It’s coming. The Big Short-age of Donors.
Follow this blog, take my courses, hear my pitches. You will get the message. This county is rapidly aging and so is your nonprofit donor base.
The Baby Boomers – the largest and wealthiest generation in U.S. history which has fueled insane growth in the nonprofit sector of over the last 20+ years – is moving into Planned Giving territory (that is the nice way to put getting old and/or dying).
This is truly bad news for most nonprofits (regardless of the fact that the overwhelming approach to dealing with one of the most obvious courses of action – Planned Giving – is to essentially to ignore it).
I finally watched the Big Short and I really related to the characters in the movie, in a stressful kind of way. They all knew they were right (about the housing bubble). They all knew they made the right investment. Yet, they were almost all sunk financially because the system refused to admit there was a problem and it was taking too long for their profits to materialize.
So, here I am. Completely invested in planned giving for over 20 years. It is the right move – the nonprofit sector WILL experience a demographic nightmare that WILL be very painful – Planned Giving is an obvious need throughout the nonprofit world. And, all I have seen is a once awesome job path completely disappear. Charities reducing investment in this area to barely anything. Consultants not booming either. Is anyone besides the bigger, more successful programs investing properly in Planned Giving or even doing anything?
In other words, nonprofit decision makers – most likely CEOs and heads of development who are under pressure to keep their jobs today by raising today dollars – have decided that the short-term goal takes complete precedence over investing in long term planned gifts (which, when received are typically multiples of your largest donors’ lifetime giving – regardless of whether it’s known leadership donor or a $50 annual fund donor).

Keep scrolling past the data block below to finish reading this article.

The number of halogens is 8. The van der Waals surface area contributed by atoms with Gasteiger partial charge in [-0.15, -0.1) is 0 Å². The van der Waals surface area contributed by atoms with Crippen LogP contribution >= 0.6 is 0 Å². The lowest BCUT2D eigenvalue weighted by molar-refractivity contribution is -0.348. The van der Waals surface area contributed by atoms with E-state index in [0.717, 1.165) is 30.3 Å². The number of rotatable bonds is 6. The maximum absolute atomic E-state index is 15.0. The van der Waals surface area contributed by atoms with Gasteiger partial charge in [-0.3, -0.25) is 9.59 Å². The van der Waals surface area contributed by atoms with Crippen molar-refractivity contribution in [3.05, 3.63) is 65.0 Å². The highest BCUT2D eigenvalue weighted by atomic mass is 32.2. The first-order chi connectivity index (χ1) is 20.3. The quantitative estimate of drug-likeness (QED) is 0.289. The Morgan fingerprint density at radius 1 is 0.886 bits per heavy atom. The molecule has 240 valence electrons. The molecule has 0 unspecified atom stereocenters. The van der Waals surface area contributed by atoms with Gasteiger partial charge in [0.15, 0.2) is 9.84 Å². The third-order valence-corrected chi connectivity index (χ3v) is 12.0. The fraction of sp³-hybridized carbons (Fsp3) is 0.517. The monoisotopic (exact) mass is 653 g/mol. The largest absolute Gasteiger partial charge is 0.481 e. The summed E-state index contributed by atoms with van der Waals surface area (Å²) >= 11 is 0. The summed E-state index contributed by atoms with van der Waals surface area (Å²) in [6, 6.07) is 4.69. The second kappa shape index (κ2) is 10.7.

Here is another way to look at it. In the subconscious or even right there in the conscious brain it is clear that it’s time for planned giving. But, what good will huge future windfalls (via planned gifts) do you (the person under pressure now)? Go for the $5,000 major gift now and don’t think about the $200,000 bequest (the average size for university bequest donors in FY16) or other planned gift options. Who cares if the right business decision is to actually talk to your donors about legacy giving? Your job is to keep your job today, and not make it easier for your replacement who’ll take credit for that planned gift the second you are gone!
I know this sounds like sour grapes but there is truly something akin to the Big Short going on here. Nonprofits – you are in trouble. Your biggest and best donor classes are entering their 70s. It doesn’t get better from here. Younger potential donors might not have the same commitment or financial potential. You might not even attract younger donors. The least your organization can do is intelligently make the case to your aging donors that it is also time to think about a legacy gift. That’s all.
But it does take training, staffing, and actual budgets to get it done. So, ask yourself this question: Am I going to do what is right for this organization in the long term or what’s right for me personally in the short term?